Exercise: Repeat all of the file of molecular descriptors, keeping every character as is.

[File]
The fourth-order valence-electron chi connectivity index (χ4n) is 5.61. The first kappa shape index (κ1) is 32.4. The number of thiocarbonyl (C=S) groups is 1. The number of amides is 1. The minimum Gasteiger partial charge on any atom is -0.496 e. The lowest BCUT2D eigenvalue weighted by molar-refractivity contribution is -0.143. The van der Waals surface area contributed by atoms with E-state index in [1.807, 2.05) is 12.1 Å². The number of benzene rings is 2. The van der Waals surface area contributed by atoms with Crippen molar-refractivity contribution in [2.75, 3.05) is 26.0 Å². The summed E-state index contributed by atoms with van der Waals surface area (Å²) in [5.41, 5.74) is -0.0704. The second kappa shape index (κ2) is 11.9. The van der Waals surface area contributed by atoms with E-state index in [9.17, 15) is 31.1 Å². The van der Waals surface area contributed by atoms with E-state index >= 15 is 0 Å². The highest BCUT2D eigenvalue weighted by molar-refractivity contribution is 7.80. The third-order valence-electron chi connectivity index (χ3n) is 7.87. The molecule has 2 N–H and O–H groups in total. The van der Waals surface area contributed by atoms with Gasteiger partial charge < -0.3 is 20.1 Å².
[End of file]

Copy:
The fourth-order valence-electron chi connectivity index (χ4n) is 5.61. The first kappa shape index (κ1) is 32.4. The number of thiocarbonyl (C=S) groups is 1. The number of amides is 1. The minimum Gasteiger partial charge on any atom is -0.496 e. The lowest BCUT2D eigenvalue weighted by molar-refractivity contribution is -0.143. The van der Waals surface area contributed by atoms with E-state index in [1.807, 2.05) is 12.1 Å². The number of benzene rings is 2. The van der Waals surface area contributed by atoms with Crippen molar-refractivity contribution in [2.75, 3.05) is 26.0 Å². The summed E-state index contributed by atoms with van der Waals surface area (Å²) in [5.41, 5.74) is -0.0704. The second kappa shape index (κ2) is 11.9. The van der Waals surface area contributed by atoms with E-state index in [9.17, 15) is 31.1 Å². The van der Waals surface area contributed by atoms with E-state index >= 15 is 0 Å². The highest BCUT2D eigenvalue weighted by molar-refractivity contribution is 7.80. The third-order valence-electron chi connectivity index (χ3n) is 7.87. The molecule has 2 N–H and O–H groups in total. The van der Waals surface area contributed by atoms with Gasteiger partial charge < -0.3 is 20.1 Å².